Best Practices for Baseline Passive Acoustic Monitoring of Offshore Wind Development
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Baseline data are critical to assess potential disturbances to the environment. In the absence of baseline data, it is impossible to accurately quantify anthropogenic impacts. Instances in which baseline data were not collected have left critical gaps in knowledge for researchers and environmental managers attempting to comprehend impacts to the environment and mitigate those impacts. The anticipated proliferation of offshore wind energy projects in the United States represents both a critical data need and an opportunity to apply the lessons of the past. Offshore wind projects are expected to increase significantly in number and magnitude, amplifying their potential impact on the marine environment. This impact can only be accurately measured if the environment is characterized prior to wind farm development, so it can be compared to data collected during construction and operational phases. Data collection can be particularly challenging in the marine environment. Passive acoustic monitoring (PAM) provides a useful way to track long-term trends in natural biological and human activities at sea because many of these processes and animal behaviors are accompanied by, or depend upon, sound. Thus PAM provides a unique opportunity to track noise levels, biological activities, and to characterize the local marine soundscape before, during and after wind farm development. This Masters project points to research demonstrating the utility of baseline data collection and reviews the current literature related to the use of baseline PAM at offshore wind projects. Methods for accommodating the limitations of PAM are addressed and best practices are suggested for the use of passive acoustics to effectively characterize the marine environment in relation to future offshore wind development.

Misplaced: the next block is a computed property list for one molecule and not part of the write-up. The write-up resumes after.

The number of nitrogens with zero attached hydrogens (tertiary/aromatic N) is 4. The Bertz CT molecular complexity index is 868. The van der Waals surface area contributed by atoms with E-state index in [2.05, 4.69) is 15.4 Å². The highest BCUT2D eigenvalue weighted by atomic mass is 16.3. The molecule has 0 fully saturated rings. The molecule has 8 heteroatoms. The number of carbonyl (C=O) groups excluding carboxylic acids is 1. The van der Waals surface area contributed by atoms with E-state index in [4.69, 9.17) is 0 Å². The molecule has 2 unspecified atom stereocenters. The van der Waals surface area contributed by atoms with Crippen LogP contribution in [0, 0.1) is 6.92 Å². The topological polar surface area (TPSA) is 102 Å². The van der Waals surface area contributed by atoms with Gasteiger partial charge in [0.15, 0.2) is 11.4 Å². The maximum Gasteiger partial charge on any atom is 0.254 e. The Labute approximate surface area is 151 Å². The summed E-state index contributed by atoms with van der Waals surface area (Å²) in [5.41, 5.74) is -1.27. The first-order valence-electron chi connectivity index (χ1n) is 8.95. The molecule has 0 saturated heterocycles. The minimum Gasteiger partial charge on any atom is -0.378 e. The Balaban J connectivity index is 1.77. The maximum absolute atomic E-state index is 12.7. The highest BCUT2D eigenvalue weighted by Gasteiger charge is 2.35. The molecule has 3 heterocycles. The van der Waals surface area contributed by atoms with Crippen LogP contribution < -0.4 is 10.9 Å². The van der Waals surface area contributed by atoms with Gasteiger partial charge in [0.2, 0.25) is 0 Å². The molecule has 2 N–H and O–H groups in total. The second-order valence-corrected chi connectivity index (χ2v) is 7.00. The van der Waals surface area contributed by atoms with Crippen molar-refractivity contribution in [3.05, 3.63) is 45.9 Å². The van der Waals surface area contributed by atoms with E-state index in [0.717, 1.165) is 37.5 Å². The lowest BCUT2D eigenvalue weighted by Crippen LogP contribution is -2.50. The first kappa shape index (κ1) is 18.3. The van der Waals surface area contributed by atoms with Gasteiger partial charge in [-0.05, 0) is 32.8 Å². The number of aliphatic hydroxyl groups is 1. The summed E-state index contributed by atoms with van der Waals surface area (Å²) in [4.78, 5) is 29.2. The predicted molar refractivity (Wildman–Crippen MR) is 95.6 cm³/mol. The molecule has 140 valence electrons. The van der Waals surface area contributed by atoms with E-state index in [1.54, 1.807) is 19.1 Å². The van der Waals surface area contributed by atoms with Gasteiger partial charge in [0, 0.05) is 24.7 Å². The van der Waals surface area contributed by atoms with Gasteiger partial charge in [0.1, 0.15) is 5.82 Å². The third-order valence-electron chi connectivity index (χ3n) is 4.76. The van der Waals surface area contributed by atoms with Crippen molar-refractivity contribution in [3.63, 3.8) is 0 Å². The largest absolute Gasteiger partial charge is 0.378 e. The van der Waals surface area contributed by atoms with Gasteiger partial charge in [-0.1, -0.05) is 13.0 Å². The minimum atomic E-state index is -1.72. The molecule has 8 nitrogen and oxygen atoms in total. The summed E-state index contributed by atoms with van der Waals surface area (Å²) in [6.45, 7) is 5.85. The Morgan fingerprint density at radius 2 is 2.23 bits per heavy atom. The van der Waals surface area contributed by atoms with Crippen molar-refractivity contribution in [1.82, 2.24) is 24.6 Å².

CitationCarduner, Jordan (2013). Best Practices for Baseline Passive Acoustic Monitoring of Offshore Wind Development. Master's project, Duke University. Retrieved from https://hdl.handle.net/10161/6861.
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Rights for Collection: Nicholas School of the Environment